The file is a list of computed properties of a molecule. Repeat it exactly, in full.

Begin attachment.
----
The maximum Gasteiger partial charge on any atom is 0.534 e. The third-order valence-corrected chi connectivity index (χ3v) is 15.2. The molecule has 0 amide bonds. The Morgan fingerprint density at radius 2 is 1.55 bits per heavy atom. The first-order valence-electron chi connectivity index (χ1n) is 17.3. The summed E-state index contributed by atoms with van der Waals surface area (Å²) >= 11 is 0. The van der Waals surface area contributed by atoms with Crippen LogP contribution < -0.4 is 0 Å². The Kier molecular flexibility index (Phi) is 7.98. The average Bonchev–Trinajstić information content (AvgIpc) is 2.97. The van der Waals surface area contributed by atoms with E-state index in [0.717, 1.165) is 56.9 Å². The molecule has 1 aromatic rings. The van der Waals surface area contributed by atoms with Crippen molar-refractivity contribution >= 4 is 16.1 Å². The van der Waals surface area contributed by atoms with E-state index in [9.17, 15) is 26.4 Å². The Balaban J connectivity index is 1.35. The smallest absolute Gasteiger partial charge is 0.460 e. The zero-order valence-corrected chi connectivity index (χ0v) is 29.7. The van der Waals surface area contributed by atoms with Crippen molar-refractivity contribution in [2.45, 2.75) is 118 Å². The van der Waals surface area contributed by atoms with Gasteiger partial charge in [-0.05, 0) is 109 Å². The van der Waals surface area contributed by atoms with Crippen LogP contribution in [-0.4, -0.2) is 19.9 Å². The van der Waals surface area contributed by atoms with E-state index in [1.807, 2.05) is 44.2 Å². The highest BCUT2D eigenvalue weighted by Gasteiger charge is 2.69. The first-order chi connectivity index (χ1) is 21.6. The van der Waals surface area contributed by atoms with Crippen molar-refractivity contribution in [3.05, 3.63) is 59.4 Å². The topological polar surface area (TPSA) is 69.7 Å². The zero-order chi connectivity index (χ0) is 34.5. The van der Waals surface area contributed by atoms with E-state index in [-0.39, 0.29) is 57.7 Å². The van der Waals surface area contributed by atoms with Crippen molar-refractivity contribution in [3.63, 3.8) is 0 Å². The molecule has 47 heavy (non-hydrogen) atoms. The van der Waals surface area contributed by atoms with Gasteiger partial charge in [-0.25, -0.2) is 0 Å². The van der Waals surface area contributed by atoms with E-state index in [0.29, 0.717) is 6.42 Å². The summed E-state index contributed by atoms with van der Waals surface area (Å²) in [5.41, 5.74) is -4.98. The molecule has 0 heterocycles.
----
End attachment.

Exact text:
The maximum Gasteiger partial charge on any atom is 0.534 e. The third-order valence-corrected chi connectivity index (χ3v) is 15.2. The molecule has 0 amide bonds. The Morgan fingerprint density at radius 2 is 1.55 bits per heavy atom. The first-order valence-electron chi connectivity index (χ1n) is 17.3. The summed E-state index contributed by atoms with van der Waals surface area (Å²) >= 11 is 0. The van der Waals surface area contributed by atoms with Crippen LogP contribution < -0.4 is 0 Å². The Kier molecular flexibility index (Phi) is 7.98. The average Bonchev–Trinajstić information content (AvgIpc) is 2.97. The van der Waals surface area contributed by atoms with E-state index in [0.717, 1.165) is 56.9 Å². The molecule has 1 aromatic rings. The van der Waals surface area contributed by atoms with Crippen molar-refractivity contribution >= 4 is 16.1 Å². The van der Waals surface area contributed by atoms with E-state index in [9.17, 15) is 26.4 Å². The Balaban J connectivity index is 1.35. The smallest absolute Gasteiger partial charge is 0.460 e. The zero-order valence-corrected chi connectivity index (χ0v) is 29.7. The van der Waals surface area contributed by atoms with Crippen molar-refractivity contribution in [2.45, 2.75) is 118 Å². The van der Waals surface area contributed by atoms with Gasteiger partial charge in [-0.05, 0) is 109 Å². The van der Waals surface area contributed by atoms with Crippen LogP contribution in [-0.4, -0.2) is 19.9 Å². The van der Waals surface area contributed by atoms with E-state index in [1.807, 2.05) is 44.2 Å². The highest BCUT2D eigenvalue weighted by Gasteiger charge is 2.69. The first-order chi connectivity index (χ1) is 21.6. The van der Waals surface area contributed by atoms with Crippen molar-refractivity contribution in [3.05, 3.63) is 59.4 Å². The topological polar surface area (TPSA) is 69.7 Å². The zero-order chi connectivity index (χ0) is 34.5. The van der Waals surface area contributed by atoms with E-state index in [-0.39, 0.29) is 57.7 Å². The van der Waals surface area contributed by atoms with Crippen molar-refractivity contribution in [3.63, 3.8) is 0 Å². The molecule has 47 heavy (non-hydrogen) atoms. The van der Waals surface area contributed by atoms with Gasteiger partial charge in [-0.25, -0.2) is 0 Å². The van der Waals surface area contributed by atoms with E-state index in [0.29, 0.717) is 6.42 Å². The summed E-state index contributed by atoms with van der Waals surface area (Å²) in [5.41, 5.74) is -4.98. The molecule has 0 heterocycles.